The Fed delivered a mixed message Wednesday, and the markets may increasingly start to ignore its dovish tones if the economy continues to improve, analysts say.
In its statement, the central bank acknowledged the chances that inflation will stay below its 2 percent target, read as a hawkish sign by traders. But while pointing to improvements in the labor market and a lower unemployment rate, the Fed also noted that there remains a "significant under-utilization of labor resources," a dovish signal.
Stocks recovered some losses after the statement, but in the Treasury market, rates held near levels reached earlier in the session. Rates rose earlier in the day after a surprisingly strong report showed second-quarter GDP growth of 4 percent. Yields at the shorter end of the curve held multiyear highs. The two-year and three-year durations are where traders place bets on Fed rate moves.
"The data is coming in very convincing now. They (the Fed) were a little bit slow to take action. Inflation has normalized and they did acknowledge that in the statement," said Nomura's Jens Nordvig, global head of G-10 currency strategy. "As time passes, and very importantly as we get some hints that Q3 is also strong, they will have to adjust."
For that reason, markets will remain hyperfocused on data, particularly employment-related data like Friday's July jobs report. But Nordvig said the employment cost index, due Thursday, will be extremely important as the Fed closely monitors it.
There are also weekly unemployment claims Thursday at 8:30 a.m. ET and Chicago PMI at 9:45 a.m.
"Wages are actually crucial. I think if there is any movement in wages, all bets are off," said Nordvig. He said the second-quarter employment cost report is expected to be up 0.5 for the period. "If there's an upside surprise, it will move the markets," he said.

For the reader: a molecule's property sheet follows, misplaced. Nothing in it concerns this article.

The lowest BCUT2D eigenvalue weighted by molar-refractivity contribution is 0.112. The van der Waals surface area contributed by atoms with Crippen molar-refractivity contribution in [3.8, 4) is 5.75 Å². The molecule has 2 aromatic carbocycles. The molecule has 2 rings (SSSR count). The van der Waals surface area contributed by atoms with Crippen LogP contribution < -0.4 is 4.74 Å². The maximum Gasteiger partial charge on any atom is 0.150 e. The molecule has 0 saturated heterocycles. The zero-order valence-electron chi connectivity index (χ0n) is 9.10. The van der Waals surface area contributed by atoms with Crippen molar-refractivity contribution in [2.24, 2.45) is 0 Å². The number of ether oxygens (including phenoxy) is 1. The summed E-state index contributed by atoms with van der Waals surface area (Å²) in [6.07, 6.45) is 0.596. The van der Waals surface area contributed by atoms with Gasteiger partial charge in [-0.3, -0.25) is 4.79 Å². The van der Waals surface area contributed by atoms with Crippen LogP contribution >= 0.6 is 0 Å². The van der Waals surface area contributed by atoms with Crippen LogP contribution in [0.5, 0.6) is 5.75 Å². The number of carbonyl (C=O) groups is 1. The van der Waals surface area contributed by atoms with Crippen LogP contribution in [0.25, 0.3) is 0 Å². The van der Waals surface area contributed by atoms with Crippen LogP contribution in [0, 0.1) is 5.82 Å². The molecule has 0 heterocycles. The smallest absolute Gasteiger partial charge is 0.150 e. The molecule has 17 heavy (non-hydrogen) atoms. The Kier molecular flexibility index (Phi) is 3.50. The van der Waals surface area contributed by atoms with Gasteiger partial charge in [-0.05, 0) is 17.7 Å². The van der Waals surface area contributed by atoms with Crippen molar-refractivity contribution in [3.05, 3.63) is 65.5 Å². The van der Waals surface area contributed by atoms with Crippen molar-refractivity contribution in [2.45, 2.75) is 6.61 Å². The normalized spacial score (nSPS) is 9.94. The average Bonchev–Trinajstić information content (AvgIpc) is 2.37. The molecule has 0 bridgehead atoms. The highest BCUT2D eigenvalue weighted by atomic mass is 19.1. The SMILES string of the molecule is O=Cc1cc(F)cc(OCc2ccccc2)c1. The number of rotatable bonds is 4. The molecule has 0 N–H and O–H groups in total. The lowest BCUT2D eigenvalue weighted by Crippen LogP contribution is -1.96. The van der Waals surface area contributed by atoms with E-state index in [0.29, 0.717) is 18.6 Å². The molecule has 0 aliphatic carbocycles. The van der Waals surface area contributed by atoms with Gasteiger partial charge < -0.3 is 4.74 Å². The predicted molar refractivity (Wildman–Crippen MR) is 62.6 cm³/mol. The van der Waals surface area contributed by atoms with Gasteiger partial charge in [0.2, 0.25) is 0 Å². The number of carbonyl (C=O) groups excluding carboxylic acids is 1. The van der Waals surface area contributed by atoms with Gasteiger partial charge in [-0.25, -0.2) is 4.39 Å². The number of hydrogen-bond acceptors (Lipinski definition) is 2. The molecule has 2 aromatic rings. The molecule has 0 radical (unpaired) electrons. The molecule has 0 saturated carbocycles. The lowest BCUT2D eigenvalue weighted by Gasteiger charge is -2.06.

The market has been debating whether the Fed will move ahead of when most economists expect—mid-2015 or the third quarter. There is a view that the data will force the central bank to move sooner, and some economists believe the Fed will not hike rates earlier, but it could have to hike more aggressively once it begins to raise rates.
"We still think the Fed is going to be moving and the data will support it moving early in '15," said Rick Rieder, co-head of Americas fixed income at BlackRock, on "Closing Bell." He said some in the markets viewed the Fed's message Wednesday as hawkish but he took it as more dovish.
Strategists said the fact that Philadelphia Fed President Charles Plosser dissented over his objection to the Fed saying it would hold rates low for a "considerable" period also perplexed the market though it was not surprising. Mark Luschini, chief investment strategist at Janney Montgomery, said that type of dissent could increase over the next couple of months.
"This is going to be problematic for the market. At some point, if the economic data continues to show the kind of activity we've been seeing in the last two to four weeks, both in the labor market and PMIs, and to still have the Fed talking about keeping rates so low—they're setting up the market for an opportunity to be confused, and that could be a problem," said Luschini.
Nordvig said he would use the dip in the dollar after the Fed's statement to add to positons, and that he expects the dollar's recent gains to accelerate. The August through October period should be crucial because it is likely during that time that there will be a shift in Fed communications, he noted.
He said his call was not based on the Fed statement but the fact that the central bank is getting closer to its targets and that will be the message from more Fed members.
"Bonds are still getting hammered. What we saw in the bond market for the better part of the day did make sense," said Luschini.
He said if employment continues to make gains at the 200,000-a-month pace and unemployment continues to fall, "that could put pressure on the Fed narrative."
Milton Ezrati, market strategist and economist at Lord Abbett, said the Fed did as expected. "They continue to taper. They say the economy has recovered. They are a little more definite," he said.
Ezrati said there was nothing that should make the market think the Fed is going to change its time frame, and the bond market is pricing in rate hikes for next year.
"One way it creates confusion is that the Fed's not talking with a unified voice. I think (former Fed Chairman Ben) Bernanke and (Fed Chair Janet) Yellen encourage people to dissent on the hawkish side," Ezrati said. "They want to let the long-term thinkers, the worry warts of the street ... to have a voice in the process. Right now, it's Mr. Plosser. Plosser is taking the lead here. I think he's serving Yellen's purpose, and I think he knows it too."
—By CNBC's Patti Domm